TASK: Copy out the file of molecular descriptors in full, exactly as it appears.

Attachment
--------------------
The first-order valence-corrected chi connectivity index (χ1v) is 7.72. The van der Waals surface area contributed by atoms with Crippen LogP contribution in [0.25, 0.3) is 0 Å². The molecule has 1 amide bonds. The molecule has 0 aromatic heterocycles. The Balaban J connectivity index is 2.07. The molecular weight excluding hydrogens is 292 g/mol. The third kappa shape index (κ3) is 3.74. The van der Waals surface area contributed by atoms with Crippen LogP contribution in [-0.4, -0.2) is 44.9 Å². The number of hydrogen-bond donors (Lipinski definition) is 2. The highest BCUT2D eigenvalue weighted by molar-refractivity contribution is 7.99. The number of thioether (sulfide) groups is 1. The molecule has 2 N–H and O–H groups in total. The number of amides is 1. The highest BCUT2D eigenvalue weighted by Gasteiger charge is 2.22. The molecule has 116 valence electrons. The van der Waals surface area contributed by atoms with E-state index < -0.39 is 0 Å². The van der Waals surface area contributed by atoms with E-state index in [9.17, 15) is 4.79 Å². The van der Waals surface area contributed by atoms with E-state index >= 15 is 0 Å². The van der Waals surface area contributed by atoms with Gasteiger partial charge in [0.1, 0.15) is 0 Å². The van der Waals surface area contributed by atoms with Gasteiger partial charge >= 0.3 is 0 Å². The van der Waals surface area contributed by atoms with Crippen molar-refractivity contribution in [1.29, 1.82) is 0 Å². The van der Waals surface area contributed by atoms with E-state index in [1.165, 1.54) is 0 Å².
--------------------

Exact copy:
The first-order valence-corrected chi connectivity index (χ1v) is 7.72. The van der Waals surface area contributed by atoms with Crippen LogP contribution in [0.25, 0.3) is 0 Å². The molecule has 1 amide bonds. The molecule has 0 aromatic heterocycles. The Balaban J connectivity index is 2.07. The molecular weight excluding hydrogens is 292 g/mol. The third kappa shape index (κ3) is 3.74. The van der Waals surface area contributed by atoms with Crippen LogP contribution in [-0.4, -0.2) is 44.9 Å². The number of hydrogen-bond donors (Lipinski definition) is 2. The highest BCUT2D eigenvalue weighted by molar-refractivity contribution is 7.99. The number of thioether (sulfide) groups is 1. The molecule has 2 N–H and O–H groups in total. The number of amides is 1. The highest BCUT2D eigenvalue weighted by Gasteiger charge is 2.22. The molecule has 116 valence electrons. The van der Waals surface area contributed by atoms with E-state index < -0.39 is 0 Å². The van der Waals surface area contributed by atoms with E-state index in [9.17, 15) is 4.79 Å². The van der Waals surface area contributed by atoms with E-state index >= 15 is 0 Å². The van der Waals surface area contributed by atoms with Gasteiger partial charge in [0.1, 0.15) is 0 Å². The van der Waals surface area contributed by atoms with Gasteiger partial charge >= 0.3 is 0 Å². The van der Waals surface area contributed by atoms with Crippen molar-refractivity contribution in [1.29, 1.82) is 0 Å². The van der Waals surface area contributed by atoms with E-state index in [1.165, 1.54) is 0 Å².